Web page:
It is impossible to completely eliminate the bitterness of coffee since it is a characteristic of coffee. However, the bitter taste should not overshadow the rest of the flavors in the cup. Therefore, when brewing coffee, we should always try to find the perfect balance where the bitterness does not dominate the rest of the flavors.
A well-balanced coffee has a natural sweetness and a light acidity that perfectly complements a subtle bitterness. Bitterness and acidity should be present in the cup but barely noticeable when drinking the coffee.
It is possible to reduce the bitterness of coffee, but it is necessary to identify the origin of this bitterness and correct it. The bitterness should never be eliminated by adding salt, milk, sugar, etc. If anything else is added to the coffee, it is because you want to enjoy the taste of that other additive, but never to correct it.
Influence of the coffee bean on bitterness
The Arabica bean has less bitterness than Robusta, but being a more delicate bean, it is also more expensive due to the lower yield of the coffee plant. Most commercial coffees use Robusta beans, so you can significantly reduce bitterness by changing the bean type.
Aside from the type of bean, the care the plant has received greatly influences the coffee’s final flavor. Therefore, even when acquiring Arabica coffee, make sure the beans are regular in shape, size, and color. The “discarded coffees” produce a particularly bitter taste in the cup.
Try to acquire specialty and single-origin coffees since these coffees usually leave very little bitterness in the cup. The image below shows the difference between a specialty bean and a commercial bean; in the specialty one, all the beans are uniform, while the commercial is the opposite.
Note: Most commercial coffees do not indicate the type of bean used, so you should assume they use a Robusta coffee bean or “discarded” beans.
Influence of roasting on coffee bitterness
You may already be using an Arabica bean but still, feel such bitterness in your cup that it does not allow you to enjoy the rest of the flavors.
The second most important factor to control bitterness, after the choice of coffee bean, is the type of roast. Bitterness and roast are very closely linked; whereas the degree of roast increases, the level of bitterness increases.
For this reason, the bitterness and charcoal or ash flavor will predominate in a dark roasted coffee.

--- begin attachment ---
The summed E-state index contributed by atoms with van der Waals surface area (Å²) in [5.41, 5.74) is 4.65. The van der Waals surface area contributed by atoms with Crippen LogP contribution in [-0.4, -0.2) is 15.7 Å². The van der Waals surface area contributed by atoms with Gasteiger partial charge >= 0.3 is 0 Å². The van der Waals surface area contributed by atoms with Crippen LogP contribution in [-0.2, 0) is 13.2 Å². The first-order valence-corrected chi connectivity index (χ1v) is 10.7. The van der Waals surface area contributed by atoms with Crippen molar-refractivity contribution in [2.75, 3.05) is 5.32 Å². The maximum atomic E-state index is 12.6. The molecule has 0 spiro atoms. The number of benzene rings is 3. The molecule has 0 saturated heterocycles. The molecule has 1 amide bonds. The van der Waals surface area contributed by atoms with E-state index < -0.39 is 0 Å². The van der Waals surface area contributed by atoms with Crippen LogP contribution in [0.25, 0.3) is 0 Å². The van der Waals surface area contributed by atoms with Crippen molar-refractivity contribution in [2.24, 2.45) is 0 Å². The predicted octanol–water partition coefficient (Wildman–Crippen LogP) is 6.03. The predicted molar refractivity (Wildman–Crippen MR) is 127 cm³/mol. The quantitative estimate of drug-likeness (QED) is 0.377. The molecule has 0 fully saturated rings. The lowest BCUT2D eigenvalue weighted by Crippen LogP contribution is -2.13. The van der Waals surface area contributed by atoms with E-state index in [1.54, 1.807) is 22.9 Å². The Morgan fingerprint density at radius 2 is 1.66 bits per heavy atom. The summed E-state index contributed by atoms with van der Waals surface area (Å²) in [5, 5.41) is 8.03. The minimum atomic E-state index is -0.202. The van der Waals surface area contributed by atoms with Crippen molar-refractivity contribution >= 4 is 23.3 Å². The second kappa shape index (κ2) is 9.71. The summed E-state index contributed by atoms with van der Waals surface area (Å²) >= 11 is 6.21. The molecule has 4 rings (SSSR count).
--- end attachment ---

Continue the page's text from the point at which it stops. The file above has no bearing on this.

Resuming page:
Use light roasted coffee beans
Lightly toasted slices of bread have a characteristic color, flavor, and smell derived from the Maillard reaction. However, smoky, bitter, and ashy flavors appear when that slice is burned.
When roasting coffee beans, the same happens as when toasting bread. Although coffee does not “burn”, it does develop flavors similar to those produced by excessive exposure to heat. You can reduce bitterness by choosing light or medium roasted coffees.
Influence of the preparation of coffee on bitterness
If despite using a good light/medium roast Arabica bean, you still feel your coffees are too bitter, you may be doing something wrong during the brewing process. You are probably over-extracting the coffee since bitterness is a characteristic consequence of over-extraction.
How to avoid over-extraction?
Whatever the method of preparation that you use, the following factors are valid to avoid over-extraction:
- Grind the beans slightly coarser than you are currently doing.
- Lower the water temperature slightly. The ideal temperature is 197ºF, but you may have to lower it slightly to avoid over-extracting your coffee beans.
- Reduce the contact time between the water and the coffee. Try to reduce the contact time between water and coffee in whatever recipe you use.
- Reduce the ratio of your recipe. In other words, use less water per gram of coffee.
Note: The bitterness due to over-extraction is characteristic of medium/dark roasted coffees but rarely occurs in light roasted coffees. Even with very high temperatures and fine grinding, it is difficult to over-extract a light roast coffee.
Influence of the grind on coffee bitterness
We have already mentioned in the previous section that a finer grind than necessary can lead to an over-extraction of the coffee. However, the type of grinder used can also increase the bitterness of the final coffee.
Blade grinders tend to grind in an irregular manner, leaving some pieces larger and others finer. Those finer ground parts will be over-extracted and increase the final beverage’s bitterness.
Note: dark roasted coffees tend to suffer much more from this problem since they are very porous and break easily into small pieces.
Influence of the cleanliness of the coffee maker on coffee bitterness
It is possible that you follow these tips strictly and your coffee still tastes bitter. In many cases, a bad cleaning of the coffee pot and other tools used in the coffee preparation process can produce a bitter taste in the cup.
Espresso coffee makers especially suffer from this problem. Without a thorough cleaning, the previous steps are useless.